The Bright Cast of Thought
Good afternoon, Faculty, Students, parents, members of the University, the Laredo, and the South Texas community. Today we open a promising new era in the life of Texas A&M International University as we meet to form our own chapter of Phi Kappa Phi and to induct our first members. Founded in 1897, Phi Kappa Phi recognizes, honors, and encourages superior scholarship in all academic disciplines. By recognizing and honoring scholars, Phi Kappa Phi stimulates academic excellence throughout all fields of study.
In our life together as a learning community, “scholar” is surely one of our most essential yet elusive terms. Both within and without the University scholars today often emerge somehow detached from life, living in a tower of ivory muddle. In their words and in their lack of action, modern scholars often resemble Hamlet, “Sicklied o’er with the pale cast of thought.” Can we perhaps re-imagine the scholar in brighter hues? What does it mean to be a scholar? What are the characteristics of a scholar? Is it just someone who is very, very smart? What does a scholar do? What privileges should a scholar expect? What responsibilities should he or she accept? Finally, does being a scholar make one a part of a particular profession, or might a scholar be found in any walk of life?
Ralph Waldo Emerson, in his celebrated address “The American Scholar,” has left us his answers to these fascinating questions, and I commend that essay to you for careful reading and rereading. To explain his term, Emerson begins by describing the three influences which educate and form a scholar: nature, books, action. By nature, Emerson means the endless, circular flow of life. “Every day, the sun; and, after sunset, night and her stars. Ever the winds blow; ever the grass grows. Every day, men and women conversing, beholding and beholden. The scholar is he of all men [and women] whom this spectacle most engages.... Therein it resembles his own spirit, whose beginning, whose ending, he never can find,—so entire, so boundless.”
By books, Emerson means the influence of the Past. For the scholar, books guide, stimulate, inspire. The scholar aggressively engages a book, relating its words to his or her own spirit, looking forward, creating new life and new insights as he or she reads. “One must be an inventor to read well,” Emerson insists. “There is then creative reading as well as creative writing.” He cautions us lest the “guide” become “tyrant.” Books can easily mislead us if we use them passively, Emerson warns, “as the love of the hero corrupts into worship of his statue.” Emerson will not allow a book to “pin me down,” to be “warped by its attraction clean out of my own orbit, and made a satellite instead of a system.” Through the right use of books we become thinkers and therefore creators and inventors in the great human story. To read is a cooperative effort, a discussion between reader and author, separated only in time. “Meek young men grow up in libraries, believing it is their duty to accept the views, which Cicero, which Locke, which Bacon, have given, forgetful that Cicero, Locke, and Bacon were only young men in libraries, when they wrote these books.” Out of a study of the past captured and transmitted in books, the scholar seeks, creates, and articulates truth.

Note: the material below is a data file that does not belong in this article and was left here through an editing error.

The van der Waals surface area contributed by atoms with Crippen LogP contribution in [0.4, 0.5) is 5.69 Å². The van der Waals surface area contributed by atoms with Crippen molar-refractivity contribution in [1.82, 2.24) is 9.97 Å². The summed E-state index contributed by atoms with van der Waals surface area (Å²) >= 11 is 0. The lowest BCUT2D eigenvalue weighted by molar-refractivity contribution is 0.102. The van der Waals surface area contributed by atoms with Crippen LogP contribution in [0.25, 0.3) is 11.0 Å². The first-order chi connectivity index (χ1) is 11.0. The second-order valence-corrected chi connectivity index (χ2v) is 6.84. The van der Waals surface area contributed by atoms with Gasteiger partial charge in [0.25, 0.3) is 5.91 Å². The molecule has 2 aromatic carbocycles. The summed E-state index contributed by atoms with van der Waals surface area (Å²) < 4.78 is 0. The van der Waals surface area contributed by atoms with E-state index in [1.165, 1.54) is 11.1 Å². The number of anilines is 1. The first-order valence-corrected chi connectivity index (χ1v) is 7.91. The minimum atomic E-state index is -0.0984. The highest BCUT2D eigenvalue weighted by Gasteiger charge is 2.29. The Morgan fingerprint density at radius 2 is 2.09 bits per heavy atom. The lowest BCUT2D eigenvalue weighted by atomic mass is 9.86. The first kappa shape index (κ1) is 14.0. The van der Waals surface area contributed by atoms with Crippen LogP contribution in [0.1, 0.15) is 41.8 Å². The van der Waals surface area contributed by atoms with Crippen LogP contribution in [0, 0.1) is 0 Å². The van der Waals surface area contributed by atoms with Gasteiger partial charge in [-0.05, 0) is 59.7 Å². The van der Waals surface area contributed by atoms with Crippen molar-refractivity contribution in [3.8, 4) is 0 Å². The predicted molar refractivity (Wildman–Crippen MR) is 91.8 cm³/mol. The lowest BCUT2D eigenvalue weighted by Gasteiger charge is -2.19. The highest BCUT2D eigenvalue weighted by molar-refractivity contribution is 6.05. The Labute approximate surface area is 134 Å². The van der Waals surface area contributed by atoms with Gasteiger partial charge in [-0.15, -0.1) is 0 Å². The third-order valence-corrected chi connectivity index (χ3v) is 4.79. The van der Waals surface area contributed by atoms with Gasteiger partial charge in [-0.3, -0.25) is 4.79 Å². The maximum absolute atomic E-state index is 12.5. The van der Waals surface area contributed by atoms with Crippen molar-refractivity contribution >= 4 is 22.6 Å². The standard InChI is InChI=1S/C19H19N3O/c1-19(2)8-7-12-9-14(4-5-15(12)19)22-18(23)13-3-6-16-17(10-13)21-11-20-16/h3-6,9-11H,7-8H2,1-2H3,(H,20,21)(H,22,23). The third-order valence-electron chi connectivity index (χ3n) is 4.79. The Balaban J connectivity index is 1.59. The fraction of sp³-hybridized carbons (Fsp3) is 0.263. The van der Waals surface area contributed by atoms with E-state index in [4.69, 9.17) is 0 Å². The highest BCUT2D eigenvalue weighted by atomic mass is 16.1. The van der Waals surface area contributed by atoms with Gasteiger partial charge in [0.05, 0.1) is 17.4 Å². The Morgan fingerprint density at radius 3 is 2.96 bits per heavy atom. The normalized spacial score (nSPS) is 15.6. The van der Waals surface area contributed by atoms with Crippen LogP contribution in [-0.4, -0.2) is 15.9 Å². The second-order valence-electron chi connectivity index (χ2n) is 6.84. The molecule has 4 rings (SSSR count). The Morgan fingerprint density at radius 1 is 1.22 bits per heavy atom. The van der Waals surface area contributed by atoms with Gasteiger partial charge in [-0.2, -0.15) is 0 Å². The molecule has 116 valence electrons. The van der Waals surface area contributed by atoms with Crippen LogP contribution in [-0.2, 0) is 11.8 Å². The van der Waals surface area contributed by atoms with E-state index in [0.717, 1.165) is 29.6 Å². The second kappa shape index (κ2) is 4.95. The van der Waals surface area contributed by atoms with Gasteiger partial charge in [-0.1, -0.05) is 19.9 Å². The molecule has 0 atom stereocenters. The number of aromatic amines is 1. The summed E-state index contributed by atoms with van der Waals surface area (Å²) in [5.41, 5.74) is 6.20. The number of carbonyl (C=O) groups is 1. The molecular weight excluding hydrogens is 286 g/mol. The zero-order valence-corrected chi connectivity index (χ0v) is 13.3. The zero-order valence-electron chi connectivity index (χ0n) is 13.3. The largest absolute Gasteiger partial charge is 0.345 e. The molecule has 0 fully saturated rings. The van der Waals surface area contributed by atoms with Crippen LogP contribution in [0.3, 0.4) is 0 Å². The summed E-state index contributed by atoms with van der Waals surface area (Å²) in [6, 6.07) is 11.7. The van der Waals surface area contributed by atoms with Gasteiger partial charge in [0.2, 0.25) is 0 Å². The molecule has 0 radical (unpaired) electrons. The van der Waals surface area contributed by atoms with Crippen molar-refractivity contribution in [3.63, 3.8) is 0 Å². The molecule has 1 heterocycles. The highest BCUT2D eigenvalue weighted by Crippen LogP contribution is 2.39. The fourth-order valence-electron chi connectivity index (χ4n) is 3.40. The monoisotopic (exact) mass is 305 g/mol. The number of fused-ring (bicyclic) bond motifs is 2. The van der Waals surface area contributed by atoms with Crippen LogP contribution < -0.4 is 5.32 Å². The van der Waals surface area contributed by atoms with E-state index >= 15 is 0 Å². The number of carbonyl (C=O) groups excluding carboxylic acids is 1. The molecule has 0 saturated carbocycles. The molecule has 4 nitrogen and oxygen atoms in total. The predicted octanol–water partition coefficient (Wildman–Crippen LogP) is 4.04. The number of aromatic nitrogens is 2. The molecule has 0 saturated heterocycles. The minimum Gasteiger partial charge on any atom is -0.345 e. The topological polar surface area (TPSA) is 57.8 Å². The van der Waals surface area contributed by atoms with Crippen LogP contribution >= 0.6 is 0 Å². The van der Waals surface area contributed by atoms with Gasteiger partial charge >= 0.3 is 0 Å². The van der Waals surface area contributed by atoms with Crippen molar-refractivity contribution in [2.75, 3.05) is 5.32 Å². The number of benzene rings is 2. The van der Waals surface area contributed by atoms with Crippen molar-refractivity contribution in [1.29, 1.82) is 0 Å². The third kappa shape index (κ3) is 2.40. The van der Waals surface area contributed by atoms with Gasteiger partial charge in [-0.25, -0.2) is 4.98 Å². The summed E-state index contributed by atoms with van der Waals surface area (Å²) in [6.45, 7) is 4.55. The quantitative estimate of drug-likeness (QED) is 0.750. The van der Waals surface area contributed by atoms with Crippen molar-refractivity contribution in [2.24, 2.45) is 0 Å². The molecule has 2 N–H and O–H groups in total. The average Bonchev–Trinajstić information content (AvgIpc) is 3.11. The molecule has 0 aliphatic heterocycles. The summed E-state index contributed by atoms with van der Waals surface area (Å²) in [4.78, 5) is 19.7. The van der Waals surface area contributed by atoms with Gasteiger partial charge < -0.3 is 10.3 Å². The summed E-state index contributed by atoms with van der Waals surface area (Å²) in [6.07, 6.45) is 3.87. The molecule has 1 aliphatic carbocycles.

Action forms the third influence, the third component of a scholar’s education. For Emerson, without action the scholar’s thought can “never ripen into truth.” Thought is inseparable from action. “The mind now thinks; now acts; and each fit reproduces the other.” Living the truth, doing it, is a total act; to think it is a partial one. Emily Dickinson once wrote that Shakespeare was her “lexicon.” For Emerson, “life is our dictionary.” Cervantes’ message in his immortal Don Quijote, sculpted over a door in the foyer of our Student Center, comports well with Emerson: “Cada uno es hijo de sus obras.” Each is the child of his or her acts.
Emerson plants the scholar in the midst of a life unstable, shifting, dynamic. A scholar sees his or her own being mirrored in the endless cycles of death and renewal in nature; a scholar is inspired by his or her creative engagement of books; a scholar is emboldened to act. Scholarship thus conceived is not for the comfort-seeking or the faint-hearted. If we accept Emerson’s portrait of the scholar, and if we follow the implications of his description, all of us here today will recognize the mystery of our place in the natural order; we will search the past, present in books, to create a new order here, in Laredo; and we will expend our energies turning thoughts into action.
How could this awesome surge of creative energy, Emerson’s scholar, have somehow been confused with the often halting, ineffective behavior of contemporary academic life? Scholars think clearly and act decisively. They draw their thoughts from life and turn them into significant acts. Emerson quite clearly saw that his own time was much “infected with Hamlet’s unhappiness,” and he called scholars to a different bent.
Today, we begin this chapter of Phi Kappa Phi at Texas A&M International University pledging ourselves to the vision and the possibilities of scholarship described by Mr. Emerson. Texas A&M International University came into being to change Laredo and to change South Texas. Today our chapter of Phi Kappa Phi joins that vision of change, to bring forth a better place to live, to work, to think, and to act.
Ray M. Keck, III